I am totally with Michael on not using family devotional time to shame children. Amen and absolutely. (Of course, I go a step further and tend to look down on shaming children altogether.) It’s Michael’s lack of perspective, his inability to see that he advises parents to become what his principal was, that is baffling to me.

A psychologist would have a field day with Michael. Is his insistence on beating children to show them who is bigger and stronger, for instance, related to the trauma and violence he experienced at the hands of his principal? I’m not even going to try to answer that, but there is a serious disconnect going on here. Michael writes about “old Mrs. Johnson” and how welcome and encouraged she made him feel. On some level he recognizes that honey attracts more flies than vinegar—so why does he tell parents they must beat their children into submission? I am at a loss.

Michael would probably point out that he does say parents should have fun with their children, and that parents should smile at their children and make their home life inviting. His method seems to work like this: first, beat your children to show them who is bigger and stronger, and then, when they demonstrate absolute obedience and complete submission to parental dictate, reward them with fun activities and family adventures. Michael’s supporters point to all of his articles about having fun with your kids as evidence that he isn’t monster he’s made out to be—but this fun only comes after a child is completely defeated.

At this point I think we need to talk about Lydia Schatz. She was beaten over the course of six hours and ultimately died of liver failure when her muscle tissue broke down and clogged her liver. Michael claimed this wasn’t something he would ever advise, but he does advise continuing the spanking (with in implement, not the hand) until the child is completely submissive, and Lydia wasn’t. Lydia held out. Lydia refused to be broken.

How Michael can have such terrible memories of his childhood principal and simultaneously advise parents to whip their children until they are completely broken—his word, not mine—is beyond me.

Okay, let’s go on:

What memories and associations are you filing away in your child’s subconscious? Teach the Bible in your home. Give them exercises of looking up verses on patience, love, faithfulness and so forth; but don’t do it as a response to their failure in some area. If they should have a weakness which needs instruction, wait until the pressure and condemnation is off before giving them a study that involves their weakness. If there are guilt feelings present, the lesson will only bring further condemnation and isolation that the rod cannot absolve.

What the what what now. That middle sentence, that if a child has a weakness they need to work on you should wait until “the pressure and condemnation” are off before talking that through with them, that sentence sounded completely reasonable. Because that’s what I do. Kids don’t listen all that well when you’re accusing them of something and they’re defending themselves and everyone is angry. And yet, that’s when Michael advises using the rod.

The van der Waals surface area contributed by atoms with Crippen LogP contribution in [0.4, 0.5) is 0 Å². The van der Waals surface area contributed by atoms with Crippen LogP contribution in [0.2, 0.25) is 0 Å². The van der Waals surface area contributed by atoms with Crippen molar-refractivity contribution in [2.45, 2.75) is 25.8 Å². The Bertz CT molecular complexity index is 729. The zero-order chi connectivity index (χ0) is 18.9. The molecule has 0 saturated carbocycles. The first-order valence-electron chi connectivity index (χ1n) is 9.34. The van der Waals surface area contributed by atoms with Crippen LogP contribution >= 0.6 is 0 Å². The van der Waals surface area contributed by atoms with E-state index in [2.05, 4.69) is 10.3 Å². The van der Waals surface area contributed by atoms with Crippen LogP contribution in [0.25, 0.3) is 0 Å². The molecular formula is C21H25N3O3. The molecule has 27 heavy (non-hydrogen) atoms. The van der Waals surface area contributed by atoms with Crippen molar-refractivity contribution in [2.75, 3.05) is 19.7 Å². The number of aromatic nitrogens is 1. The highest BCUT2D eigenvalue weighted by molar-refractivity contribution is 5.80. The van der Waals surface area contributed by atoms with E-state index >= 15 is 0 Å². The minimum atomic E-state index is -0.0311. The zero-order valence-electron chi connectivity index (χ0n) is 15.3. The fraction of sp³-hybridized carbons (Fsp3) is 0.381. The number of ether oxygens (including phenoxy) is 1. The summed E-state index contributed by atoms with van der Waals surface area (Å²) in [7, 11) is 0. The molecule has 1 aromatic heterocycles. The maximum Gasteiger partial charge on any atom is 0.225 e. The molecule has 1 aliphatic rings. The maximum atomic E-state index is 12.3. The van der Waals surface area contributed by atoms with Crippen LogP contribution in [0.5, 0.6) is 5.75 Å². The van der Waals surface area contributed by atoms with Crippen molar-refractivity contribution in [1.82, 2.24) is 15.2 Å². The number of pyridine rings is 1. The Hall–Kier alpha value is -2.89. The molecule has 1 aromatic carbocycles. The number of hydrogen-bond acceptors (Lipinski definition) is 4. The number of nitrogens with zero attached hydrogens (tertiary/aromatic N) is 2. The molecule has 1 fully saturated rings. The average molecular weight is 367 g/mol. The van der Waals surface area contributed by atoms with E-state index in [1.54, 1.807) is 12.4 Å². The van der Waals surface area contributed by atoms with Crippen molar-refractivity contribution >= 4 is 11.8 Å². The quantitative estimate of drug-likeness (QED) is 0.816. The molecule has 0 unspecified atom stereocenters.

About half the time my parents would spank me, I was sure I was right. If they would only listen and let me explain myself, they’d see that I’d done nothing wrong. Now, I don’t know that I always was right. But spanking me when I was sure I was in the right only created resentment. My solution with my own children is generally to resolve the immediate situation and then wait until tensions die down, and then bring up this or that issue with this child or the other, talking through my point of view, hearing theirs, and collaborating to create better patterns for the future.

I’m honestly not sure how Michael can admit that weaknesses that need work should be discussed when tempers aren’t high but also suggest that parents hit children in order to inflict pain when tensions are high.

When the instruction about God is separate from your discipline, they are free to make an association without feeling watched and graded. Otherwise, you will end up with children working for God’s approval, as well as yours. Allow the Spirit of God to apply truths to your child’s consciousness. The adult’s sense of discernment is more highly developed. Don’t cause them to have a foreboding of God before they are mature enough to see everything in perspective.

I mean, yes and no? Michael, remember, believes that the unsaved await literal torture in hell after death. A person can end up with a foreboding view of God without it being attached to parental discipline practices. Michael also teaches that children need to learn to submit to their parents or they will never learn to submit to God, so even he connects the two. I also don’t know how you can rely on all those verses in the Bible about applying the rod, and then suggest that you can somehow separate corporal punishment from instruction about God.

That said, I don’t think infusing discipline with talk about God punishing sinners, etc., is a good thing, even in Christian families, so to the extent that Michael’s words may forestall that, it’s all to the good.

Overall, Michael’s argument appears to be that parents shouldn’t use family devotionals to shame their children and that parents shouldn’t use the Bible as a punishment. I’m not going to disagree. Still, Michael continues to engage in the same formula parenting he promotes throughout his book, and his offhand comment about wanting to enact violence against the principle who paddled him as a child suggests that he has some issues he probably should have worked through before positioning himself as a parenting expert and marketing his formulas to fundamentalist homeschoolers.